City Awarded Electric Vehicle Charging Stations

The City of Mountlake Terrace has been awarded ten electric vehicle charging stations to be installed upon approval by Community Transit at the Transit Center, near I-5 and 236th Street SW.

The special charging stations are intended to help reduce greenhouse gases. They are valued at $52,000 — part of a grant from ChargePoint America, funded through the American Recovery and Reinvestment Act and the Department of Energy.

The City hopes to have the charging station installed at the Transit Center some time in 2011.

The electric vehicle charging stations will be just one more aspect of the Mountlake Terrace Transit Center the focuses on environmental stewardship. Other aspects include solar panels, energy-efficient lighting fixtures, recycled construction materials, and bioswales.

For more information about how the Mountlake Terrace Transit Center is a “green” structure, check out this recent article by Solaripedia.

Check out the video embedded below featuring the 2011 Chevy Volt to see how the charging stations will work.

  1. What is the charge for this? What is the per minute charge. And WHY is stimulus money going to a goofy project like this? What is it stimulating?????????? That is the real question.

  2. The installation and maintenance will add man-hours (jobs, or at least part of one), the convenience will encourage eco-minded commuters who are already using the park and ride to consider electric cars. Many (most? not sure) electric cars are built in America, more cars sold equals more jobs. Increased demand for the technology equals more jobs in engineering, design, and manufacturing sectors. The decreased pollution and lessened demand for oil is a side benefit to the economic benefits.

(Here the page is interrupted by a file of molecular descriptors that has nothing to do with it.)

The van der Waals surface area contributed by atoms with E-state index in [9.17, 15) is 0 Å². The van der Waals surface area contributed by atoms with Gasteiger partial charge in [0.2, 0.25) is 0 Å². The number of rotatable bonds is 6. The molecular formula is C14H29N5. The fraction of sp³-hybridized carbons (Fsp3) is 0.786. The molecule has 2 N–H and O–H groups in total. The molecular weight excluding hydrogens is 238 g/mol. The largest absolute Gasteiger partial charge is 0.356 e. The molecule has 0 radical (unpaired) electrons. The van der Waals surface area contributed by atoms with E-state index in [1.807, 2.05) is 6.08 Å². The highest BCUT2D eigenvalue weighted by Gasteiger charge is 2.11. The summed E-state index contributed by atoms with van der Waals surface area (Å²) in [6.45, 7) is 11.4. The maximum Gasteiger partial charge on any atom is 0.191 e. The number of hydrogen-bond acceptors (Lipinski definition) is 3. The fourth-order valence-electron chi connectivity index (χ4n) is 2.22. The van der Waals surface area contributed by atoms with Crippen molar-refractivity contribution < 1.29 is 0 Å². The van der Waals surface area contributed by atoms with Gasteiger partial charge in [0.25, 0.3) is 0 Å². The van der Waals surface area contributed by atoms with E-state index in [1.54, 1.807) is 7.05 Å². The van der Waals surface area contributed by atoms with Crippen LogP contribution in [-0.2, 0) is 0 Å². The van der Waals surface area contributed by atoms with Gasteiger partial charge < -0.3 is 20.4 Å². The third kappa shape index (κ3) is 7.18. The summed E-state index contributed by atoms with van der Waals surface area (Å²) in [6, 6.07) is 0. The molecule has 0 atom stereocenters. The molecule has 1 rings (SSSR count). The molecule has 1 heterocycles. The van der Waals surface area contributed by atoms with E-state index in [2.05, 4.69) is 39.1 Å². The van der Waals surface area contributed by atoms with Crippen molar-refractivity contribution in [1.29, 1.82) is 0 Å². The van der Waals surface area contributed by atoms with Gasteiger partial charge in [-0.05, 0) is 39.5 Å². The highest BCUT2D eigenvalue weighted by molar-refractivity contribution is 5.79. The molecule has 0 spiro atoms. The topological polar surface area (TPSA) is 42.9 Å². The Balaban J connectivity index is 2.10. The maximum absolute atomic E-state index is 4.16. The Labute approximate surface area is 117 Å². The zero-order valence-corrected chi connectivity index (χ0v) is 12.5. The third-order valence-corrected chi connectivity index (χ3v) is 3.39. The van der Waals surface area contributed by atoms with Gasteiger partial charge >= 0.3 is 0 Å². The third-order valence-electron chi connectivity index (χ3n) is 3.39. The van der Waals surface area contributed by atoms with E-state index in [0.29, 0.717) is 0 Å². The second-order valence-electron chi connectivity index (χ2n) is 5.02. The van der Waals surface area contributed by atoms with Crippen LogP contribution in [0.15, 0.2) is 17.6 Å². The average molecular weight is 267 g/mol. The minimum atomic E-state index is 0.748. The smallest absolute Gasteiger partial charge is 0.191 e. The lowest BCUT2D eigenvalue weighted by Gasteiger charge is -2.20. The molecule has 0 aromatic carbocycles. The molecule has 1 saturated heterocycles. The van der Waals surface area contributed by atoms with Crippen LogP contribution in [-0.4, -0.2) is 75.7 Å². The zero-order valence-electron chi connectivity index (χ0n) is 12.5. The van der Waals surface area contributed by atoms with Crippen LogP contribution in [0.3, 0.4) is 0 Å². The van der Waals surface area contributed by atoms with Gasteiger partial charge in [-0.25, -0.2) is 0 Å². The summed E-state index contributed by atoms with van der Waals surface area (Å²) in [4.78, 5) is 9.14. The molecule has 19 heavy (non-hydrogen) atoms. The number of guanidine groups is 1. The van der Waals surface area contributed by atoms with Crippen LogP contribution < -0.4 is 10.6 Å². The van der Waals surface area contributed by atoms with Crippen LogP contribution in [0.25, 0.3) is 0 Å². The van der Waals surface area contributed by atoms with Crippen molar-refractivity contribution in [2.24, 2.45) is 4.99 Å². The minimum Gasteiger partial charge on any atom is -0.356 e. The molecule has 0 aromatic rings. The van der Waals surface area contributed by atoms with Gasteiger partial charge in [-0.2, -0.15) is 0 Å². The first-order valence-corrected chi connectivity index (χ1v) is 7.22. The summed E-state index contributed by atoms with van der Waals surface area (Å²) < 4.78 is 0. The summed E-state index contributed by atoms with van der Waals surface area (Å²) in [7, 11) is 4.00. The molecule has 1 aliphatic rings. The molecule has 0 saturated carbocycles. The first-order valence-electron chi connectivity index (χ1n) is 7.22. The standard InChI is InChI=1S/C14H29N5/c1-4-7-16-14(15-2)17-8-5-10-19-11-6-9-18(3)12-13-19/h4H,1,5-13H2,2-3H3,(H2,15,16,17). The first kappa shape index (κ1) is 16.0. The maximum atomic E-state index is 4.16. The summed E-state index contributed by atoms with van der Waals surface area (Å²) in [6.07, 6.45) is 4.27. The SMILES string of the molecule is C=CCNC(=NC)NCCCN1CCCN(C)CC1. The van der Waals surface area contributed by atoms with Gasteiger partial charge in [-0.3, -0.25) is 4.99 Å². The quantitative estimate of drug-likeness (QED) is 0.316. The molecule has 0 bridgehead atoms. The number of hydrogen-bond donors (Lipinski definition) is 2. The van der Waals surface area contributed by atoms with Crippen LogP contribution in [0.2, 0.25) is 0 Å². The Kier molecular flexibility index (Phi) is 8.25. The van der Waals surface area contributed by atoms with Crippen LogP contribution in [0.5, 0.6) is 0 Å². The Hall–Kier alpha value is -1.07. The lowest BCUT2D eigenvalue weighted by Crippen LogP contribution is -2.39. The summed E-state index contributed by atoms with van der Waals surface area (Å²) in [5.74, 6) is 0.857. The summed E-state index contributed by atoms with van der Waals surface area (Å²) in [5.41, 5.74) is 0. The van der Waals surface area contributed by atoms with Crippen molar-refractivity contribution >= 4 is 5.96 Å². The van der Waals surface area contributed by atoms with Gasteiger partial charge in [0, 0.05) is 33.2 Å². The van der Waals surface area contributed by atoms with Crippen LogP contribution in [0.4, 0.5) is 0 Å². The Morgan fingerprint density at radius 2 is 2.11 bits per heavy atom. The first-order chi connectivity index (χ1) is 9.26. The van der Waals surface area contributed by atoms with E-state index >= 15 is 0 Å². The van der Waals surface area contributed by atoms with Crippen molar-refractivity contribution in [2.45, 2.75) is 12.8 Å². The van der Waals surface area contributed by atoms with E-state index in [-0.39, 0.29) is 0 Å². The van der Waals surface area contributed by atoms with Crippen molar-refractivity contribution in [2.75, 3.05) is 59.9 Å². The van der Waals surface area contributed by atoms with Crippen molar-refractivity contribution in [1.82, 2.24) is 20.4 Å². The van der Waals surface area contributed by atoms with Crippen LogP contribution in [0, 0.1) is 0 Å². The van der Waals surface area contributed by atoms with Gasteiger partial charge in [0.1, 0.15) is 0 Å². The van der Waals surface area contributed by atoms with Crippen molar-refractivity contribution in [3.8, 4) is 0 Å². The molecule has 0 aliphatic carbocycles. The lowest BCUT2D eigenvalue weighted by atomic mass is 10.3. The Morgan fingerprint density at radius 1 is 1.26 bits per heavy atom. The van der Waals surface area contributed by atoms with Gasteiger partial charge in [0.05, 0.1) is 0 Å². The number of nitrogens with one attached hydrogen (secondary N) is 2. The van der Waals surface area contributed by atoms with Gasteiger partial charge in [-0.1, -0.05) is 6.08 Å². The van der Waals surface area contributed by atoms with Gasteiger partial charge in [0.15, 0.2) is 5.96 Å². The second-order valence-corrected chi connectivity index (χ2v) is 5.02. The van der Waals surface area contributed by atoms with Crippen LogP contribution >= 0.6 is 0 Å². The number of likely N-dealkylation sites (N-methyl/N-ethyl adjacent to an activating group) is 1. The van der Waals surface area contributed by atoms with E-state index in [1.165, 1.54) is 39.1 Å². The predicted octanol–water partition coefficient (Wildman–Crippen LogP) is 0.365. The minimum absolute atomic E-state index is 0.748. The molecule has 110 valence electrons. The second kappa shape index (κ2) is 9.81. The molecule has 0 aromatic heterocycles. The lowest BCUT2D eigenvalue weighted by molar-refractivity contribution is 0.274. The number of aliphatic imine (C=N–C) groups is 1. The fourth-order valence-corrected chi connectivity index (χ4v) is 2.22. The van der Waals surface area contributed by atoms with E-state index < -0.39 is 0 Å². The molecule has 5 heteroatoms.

Look at the internet – once it became widely available and common, people expected to have access and now do much of their shopping and banking (and social networking and news-gathering) this way. The internet has created jobs in areas unimagined before a dozen years ago. Somebody had to get it out there and accessible to take it from the strange to the common, and finally to expected.

  3. Very cool! Too bad this technology is more than 20 years old and VERY late. Nice to see it finally being allowed to bloom and get an opportunity for mainstream.

    I’m curious about security on these though… from the video (didn’t hear it, admittedly, over my son’s Madden ’11 video game) it looked like pretty much anyone could pull out your charge cable during the day, leaving you high and dry without your Tesla. Or worse yet, plug in their own zap-mobile in your absence and on your dime. Racking up a full day’s charge but you only getting a partial…

    I think these charging stations are a great idea, but we’ll need alot more than the $41,000 Chevy Volt to get it to take off. Just like any technology though, the price always starts high, and those few dying for new technology get the ball rolling, setting a pace for the rest of us. Hopefully, the top car manufacturers will jump on board the American drive and start putting out more commuter friendly priced models.

    Remember though, in 1997 the first 42″ plasma TV with a resolution of 850×480 (less than most computer monitors now days, and BARELY more than standard tube TV definition) was introduced for more than $15,000. Now? Well, you get the idea… this is a start is the point I’m making.

    Keep pushing forward… this is a good thing and charges the way for a more electrified future in transportation.

    1. I like it, at least some of our tax dollars will be used for something that we in the end can use and will hopefully be around for awhile. I just need to make myself a electric car so i can charge it there

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